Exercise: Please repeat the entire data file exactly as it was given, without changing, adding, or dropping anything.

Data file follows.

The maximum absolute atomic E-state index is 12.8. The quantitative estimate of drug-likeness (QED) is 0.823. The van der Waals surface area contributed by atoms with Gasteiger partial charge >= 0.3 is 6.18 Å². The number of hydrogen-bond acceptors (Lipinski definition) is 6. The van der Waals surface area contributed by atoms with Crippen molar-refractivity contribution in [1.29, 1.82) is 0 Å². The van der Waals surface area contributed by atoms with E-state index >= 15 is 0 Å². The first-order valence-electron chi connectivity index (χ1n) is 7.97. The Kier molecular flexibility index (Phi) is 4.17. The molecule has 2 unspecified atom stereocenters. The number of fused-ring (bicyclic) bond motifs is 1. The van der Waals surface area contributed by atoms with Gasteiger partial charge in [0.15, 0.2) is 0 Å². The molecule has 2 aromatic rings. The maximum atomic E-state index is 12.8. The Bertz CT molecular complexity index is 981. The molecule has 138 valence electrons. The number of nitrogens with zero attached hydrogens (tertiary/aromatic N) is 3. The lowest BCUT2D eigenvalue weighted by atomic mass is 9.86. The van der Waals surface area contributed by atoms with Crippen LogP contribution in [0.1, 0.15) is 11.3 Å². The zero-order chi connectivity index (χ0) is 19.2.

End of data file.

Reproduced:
The maximum absolute atomic E-state index is 12.8. The quantitative estimate of drug-likeness (QED) is 0.823. The van der Waals surface area contributed by atoms with Gasteiger partial charge >= 0.3 is 6.18 Å². The number of hydrogen-bond acceptors (Lipinski definition) is 6. The van der Waals surface area contributed by atoms with Crippen molar-refractivity contribution in [1.29, 1.82) is 0 Å². The van der Waals surface area contributed by atoms with E-state index >= 15 is 0 Å². The first-order valence-electron chi connectivity index (χ1n) is 7.97. The Kier molecular flexibility index (Phi) is 4.17. The molecule has 2 unspecified atom stereocenters. The number of fused-ring (bicyclic) bond motifs is 1. The van der Waals surface area contributed by atoms with Gasteiger partial charge in [0.15, 0.2) is 0 Å². The molecule has 2 aromatic rings. The maximum atomic E-state index is 12.8. The Bertz CT molecular complexity index is 981. The molecule has 138 valence electrons. The number of nitrogens with zero attached hydrogens (tertiary/aromatic N) is 3. The lowest BCUT2D eigenvalue weighted by atomic mass is 9.86. The van der Waals surface area contributed by atoms with Crippen LogP contribution in [0.1, 0.15) is 11.3 Å². The zero-order chi connectivity index (χ0) is 19.2.